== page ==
can never give us each impression that we have an experience is a separate experience. What impression will follow another. What will happen when the spark touches the mixture of gases. This we can only learn by experience. But experience cannot guarantee that this effect is necessary. Experience cannot even guarantee that it will ever happen again even though it has happened repeatedly in the past. But when we have impressions of the constant conjunction of the mixture of gases ignited by the spark and we see the water forming we come to feel compelled to expect that this will happen in the future and we mistakenly think that there is a necessary causal connection between the two. And so HUME Now redefines the idea of of the cause effect relation. A cause is an object
in constant spatial and temporal conjunction with an other. So that the experience of the one compels the mind to expect the other. This is all that we can mean by the cause effect relationship. What impact does Hume's empiricism demolition of necessary causal laws have upon the sciences. For no scientific law is it possible according to human to claim that it establishes a necessary connection between x and y between the gravitational pull of the moon and the Rise and Fall of the tides. There was no necessary connection between the injection of penicillin and the killing of organisms that have invaded the body. These are only observed constant conjunctions together with our own psychological compulsion to relate the one with the other. But could we not try to
save the idea of necessary connection in scientific laws by relying on the uniformity of nature. Conscious we know that causal relations in constant conjunction in the past will continue to hold in the future because nature is after all uniform. If nature is uniform then the same regularities are constantly uniformly repeated. Then can we not know that the future will be like the past that the same constant conjunctions will always be observable. But he'll more not let you save the idea of necessary connection by calling upon the principle of the uniformity of nature immediately. How do you know that nature is uniform. This you cannot prove by reason. This you cannot prove by experience and thus the outcome of Hume's driving consistent empiricism which requires that the only basis for
our knowledge be in sensory impressions the outcome leads to the conclusion that we have no knowledge. We cannot know that any scientific law will be true in the future no matter how often it has been confirmed in the past. The whole edifice of scientific laws collapses under the wrecking ball of Hume's empiricism. Perhaps at this point you will try to think of some way out of Hume's attack upon the validity of scientific causal knowledge. You may remember from Descartes the importance of mathematics as the very model of absolute self-evident truth has Hume forgotten mathematics as a source for truth not at all one of his greatest influences on 20th century thought is his view of mathematics and logic. The two types of reasoning which for Descartes were the only source of certainty in our knowledge and were the model for the new sciences.
Says he. We have been talking about one kind of knowledge namely knowledge of matters of fact. This as we have seen according to human consists only in our impressions and ideas. There is no necessity that any particularly impression will follow any other impression. The contrary of what usually occurs in the observer of the constant conjunction of things is possible. How do you know mosques that the sun will rise tomorrow. No necessary cause a law guarantees it. It is just as intelligible and without any logical contradiction to say the sun will not rise tomorrow. There is no more a logical necessity for the one than for the other. We can never know that a fact must be so. But there was another kind of knowledge which sets up in opposition to knowledge of matters of fact. This other kind of knowledge he calls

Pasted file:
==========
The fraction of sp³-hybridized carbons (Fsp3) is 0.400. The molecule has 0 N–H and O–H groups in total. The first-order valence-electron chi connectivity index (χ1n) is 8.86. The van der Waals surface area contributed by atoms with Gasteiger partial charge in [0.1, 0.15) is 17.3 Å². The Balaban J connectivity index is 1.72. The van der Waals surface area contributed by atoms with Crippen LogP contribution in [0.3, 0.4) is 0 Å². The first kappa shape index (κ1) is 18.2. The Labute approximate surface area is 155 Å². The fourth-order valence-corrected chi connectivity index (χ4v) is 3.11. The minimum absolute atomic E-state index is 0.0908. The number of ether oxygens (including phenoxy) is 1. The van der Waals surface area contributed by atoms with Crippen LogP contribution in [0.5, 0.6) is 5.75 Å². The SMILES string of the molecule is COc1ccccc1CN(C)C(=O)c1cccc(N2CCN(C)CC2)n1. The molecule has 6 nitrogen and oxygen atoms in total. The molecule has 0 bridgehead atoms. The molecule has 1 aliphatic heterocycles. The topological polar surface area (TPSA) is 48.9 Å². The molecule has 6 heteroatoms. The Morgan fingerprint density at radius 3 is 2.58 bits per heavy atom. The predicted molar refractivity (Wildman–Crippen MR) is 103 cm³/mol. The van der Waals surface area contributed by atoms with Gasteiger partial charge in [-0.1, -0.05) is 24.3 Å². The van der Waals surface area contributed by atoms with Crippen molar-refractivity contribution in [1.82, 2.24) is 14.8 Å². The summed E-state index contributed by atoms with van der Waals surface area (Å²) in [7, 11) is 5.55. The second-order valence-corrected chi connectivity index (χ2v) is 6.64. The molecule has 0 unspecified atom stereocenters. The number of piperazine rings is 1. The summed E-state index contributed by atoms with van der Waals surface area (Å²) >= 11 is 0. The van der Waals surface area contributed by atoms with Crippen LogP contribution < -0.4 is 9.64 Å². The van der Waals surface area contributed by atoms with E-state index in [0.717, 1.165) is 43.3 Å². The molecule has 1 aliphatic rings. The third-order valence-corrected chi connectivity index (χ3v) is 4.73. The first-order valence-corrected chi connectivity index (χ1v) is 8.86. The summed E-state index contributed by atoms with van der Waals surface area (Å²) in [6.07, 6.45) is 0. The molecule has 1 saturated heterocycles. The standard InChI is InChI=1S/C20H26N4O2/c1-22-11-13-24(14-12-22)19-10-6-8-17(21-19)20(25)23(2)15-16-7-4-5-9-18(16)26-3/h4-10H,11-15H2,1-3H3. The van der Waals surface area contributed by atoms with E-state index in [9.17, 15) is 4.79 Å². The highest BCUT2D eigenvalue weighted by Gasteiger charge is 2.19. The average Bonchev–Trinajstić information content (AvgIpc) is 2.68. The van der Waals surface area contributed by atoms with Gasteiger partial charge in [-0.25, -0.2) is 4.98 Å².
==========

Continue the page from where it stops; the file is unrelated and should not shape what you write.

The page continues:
knowledge of the relations of ideas mathematics specifically geometry algebra and arithmetic. Give us a knowledge of the relations of ideas. This is the domain of certainty. The propositions of mathematics are either self evidently certain or they can be demonstrated by deductive reasoning to have complete certainty. The truths of mathematics assert relationships between ideas between abstract symbols playoff formal abstract truths. They tell us these truths of mathematics nothing about matters of fact and matters of fact cannot refute them. The truth two plus two is four is a formal truth. It is true in the pendent of any experience that we might have. Furthermore you cannot deny a proposition which states a relation between ideas can you
without being illogical that two plus two four. But Hume says you can deny that the sun will rise tomorrow without being illogical. And so you say Aha. HUME does admit that we have some knowledge namely mathematics which can give us absolute certainty. But there is a catch. Mathematical propositions must pay a price for yielding absolute certainty. It is that mathematics is not truth about anything which exists. It is not truth about any matters of fact. Mathematics is only empty abstract formal truth which tells you nothing about existence. No problem solution would States a relation between ideas can establish any truth about existence. Thus there is a tradeoff. Statements about formal relations of ideas like two plus two off or give us knowledge which has certainty.